In Soft Bodies Bycroft places us in the world of the cephalopod for forty minutes. Normative ways of categorising things into genders, species, and linear narratives all go out the window, replaced by playful explorations of constant movement, colour and confusion that are simultaneously familiar yet strange. The performance becomes enchanting through its unconventional plunge into uncertainty. Costumes are left on stage, the media which engages the audience changes in a matter of seconds from lecture‑poetry to improvised dance party. The fluidity of the performance breeds doubt and wonder, which together are characteristic of enchantment. To be enchanted by something is to be “struck and shaken by the extraordinary that lives amid the familiar and the everyday.” This is a corollary to Morton’s figure of the strange stranger occupying the uncanny valley, where things gain an uncanny quality as they become almost human but not quite, or as humans become a little less human.
These characteristics are indicative of Bycroft’s broader catalogue. In Entitled/Untitled (2014) Bycroft performs what I consider to be a kind of inter-species, non-symbolic eulogy. A moment of shared suffering and connection; of loss and gratitude across species. It is an empathic searching for something that cannot be found (and does not need to be found but should continue to be searched for nonetheless). These acts, or performances, gain even more valence when we take them to be a manifestation of a politics that decentres not only the human, but normative modes of Western human thought. It is in this way that Bycroft embodies Donna Haraway’s mandate that “decisions must take place somehow in the presence of those who will bear their consequences,” to cultivate an epistemological generosity that moves toward a collaborative and transcendental truth making with others.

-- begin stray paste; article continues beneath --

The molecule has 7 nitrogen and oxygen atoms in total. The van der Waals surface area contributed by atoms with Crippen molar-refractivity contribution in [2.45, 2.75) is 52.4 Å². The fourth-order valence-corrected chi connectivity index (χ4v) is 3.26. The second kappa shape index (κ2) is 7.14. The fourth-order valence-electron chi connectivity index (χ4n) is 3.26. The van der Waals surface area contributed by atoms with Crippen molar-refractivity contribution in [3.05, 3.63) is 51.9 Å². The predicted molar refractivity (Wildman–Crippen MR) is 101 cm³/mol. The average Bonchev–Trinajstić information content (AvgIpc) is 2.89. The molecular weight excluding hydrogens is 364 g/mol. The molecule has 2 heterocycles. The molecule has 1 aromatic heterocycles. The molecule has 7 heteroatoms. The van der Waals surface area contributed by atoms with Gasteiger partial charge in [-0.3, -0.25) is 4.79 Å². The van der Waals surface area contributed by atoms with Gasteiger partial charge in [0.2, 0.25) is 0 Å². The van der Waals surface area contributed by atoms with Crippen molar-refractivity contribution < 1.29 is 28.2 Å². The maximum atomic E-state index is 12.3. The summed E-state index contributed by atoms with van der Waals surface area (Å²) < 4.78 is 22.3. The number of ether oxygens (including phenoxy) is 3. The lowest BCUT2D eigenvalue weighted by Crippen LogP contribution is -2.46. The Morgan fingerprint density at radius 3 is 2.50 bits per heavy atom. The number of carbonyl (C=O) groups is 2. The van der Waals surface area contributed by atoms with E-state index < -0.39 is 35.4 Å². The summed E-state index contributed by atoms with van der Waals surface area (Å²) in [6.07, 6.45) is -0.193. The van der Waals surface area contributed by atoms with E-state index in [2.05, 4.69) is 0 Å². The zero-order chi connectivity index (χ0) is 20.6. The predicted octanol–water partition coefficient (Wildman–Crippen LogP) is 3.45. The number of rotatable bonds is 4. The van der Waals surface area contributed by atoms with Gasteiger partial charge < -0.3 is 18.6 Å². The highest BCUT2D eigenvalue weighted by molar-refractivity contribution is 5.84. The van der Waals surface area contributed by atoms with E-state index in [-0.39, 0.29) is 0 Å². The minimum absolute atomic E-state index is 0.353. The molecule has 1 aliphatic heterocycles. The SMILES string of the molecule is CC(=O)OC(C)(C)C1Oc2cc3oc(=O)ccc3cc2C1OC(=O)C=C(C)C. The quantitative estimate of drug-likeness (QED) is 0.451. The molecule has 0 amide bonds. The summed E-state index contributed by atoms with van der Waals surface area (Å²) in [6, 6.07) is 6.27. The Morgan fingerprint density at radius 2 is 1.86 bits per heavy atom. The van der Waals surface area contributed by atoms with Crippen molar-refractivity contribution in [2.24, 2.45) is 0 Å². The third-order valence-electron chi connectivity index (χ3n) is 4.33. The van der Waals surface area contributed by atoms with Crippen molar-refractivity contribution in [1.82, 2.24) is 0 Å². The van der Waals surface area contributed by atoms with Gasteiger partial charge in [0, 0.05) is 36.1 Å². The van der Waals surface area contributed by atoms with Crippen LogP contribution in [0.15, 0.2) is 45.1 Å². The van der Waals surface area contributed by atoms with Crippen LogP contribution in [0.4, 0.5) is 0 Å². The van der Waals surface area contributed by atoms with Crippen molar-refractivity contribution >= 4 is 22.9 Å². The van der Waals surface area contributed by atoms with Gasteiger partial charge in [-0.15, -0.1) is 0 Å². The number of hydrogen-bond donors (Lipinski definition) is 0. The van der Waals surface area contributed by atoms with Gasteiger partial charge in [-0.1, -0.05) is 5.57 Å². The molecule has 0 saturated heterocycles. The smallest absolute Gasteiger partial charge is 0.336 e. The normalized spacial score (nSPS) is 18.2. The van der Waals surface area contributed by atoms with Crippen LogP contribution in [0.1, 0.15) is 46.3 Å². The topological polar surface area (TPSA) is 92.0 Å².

- ^ See Donna Haraway, “Tentacular Thinking: Anthropocene, Capitalocene, Chthulucene,” in e‑flux, no. 75, 2016: http://www.e‑flux.com/journal/75/67125/tentacular-thinking-anthropocene-capitalocene-chthulucene__
- ^ Timothy Morton, Human‑kind: Solidarity with Non‑Human People, Verso, London, 2017__
- ^ Dominic Boyer, Cultures of Energy Podcast, Episode 105, 2017: http://culturesofenergy.com/105-sheila-jasanoff__
- ^ Anna Tsing, A (2016, 232) The Mushroom at the End of the World: On the Possibility of Life in Capitalist Ruins, Princeton: Princeton University Press, 2016, p. 232__
- ^ Helmreich, S (2016, 56) Sounding the Limits of Life: Essays in the Anthropology of Biology and Beyond, Princeton University Press, Princeton__
- ^ Jane Bennet, The Enchantment of Modern Life: Attachments, Crossings and Ethics, Princeton University Press, Princeton__
- ^ Timothy Morton, The Ecological Thought, Cambridge, Mass.: Harvard University Press, 2010__
- ^ Donna Haraway, Staying with the Trouble: Making Kin in the Chthulucene, Durham: Duke University Press, 2016, p. 12
Matt Barlow is a musician, arts writer and PhD candidate in Anthropology at the University of Adelaide. He is currently researching the everyday impacts of sanitation infrastructures in urbanising South Asia.
Card image: Madison Bycroft, Mollusc Theory: Soft Bodies, 2017, still from the documentation of performance, Centrale Fies, Trento, Italy. Photo: Alessandro Sala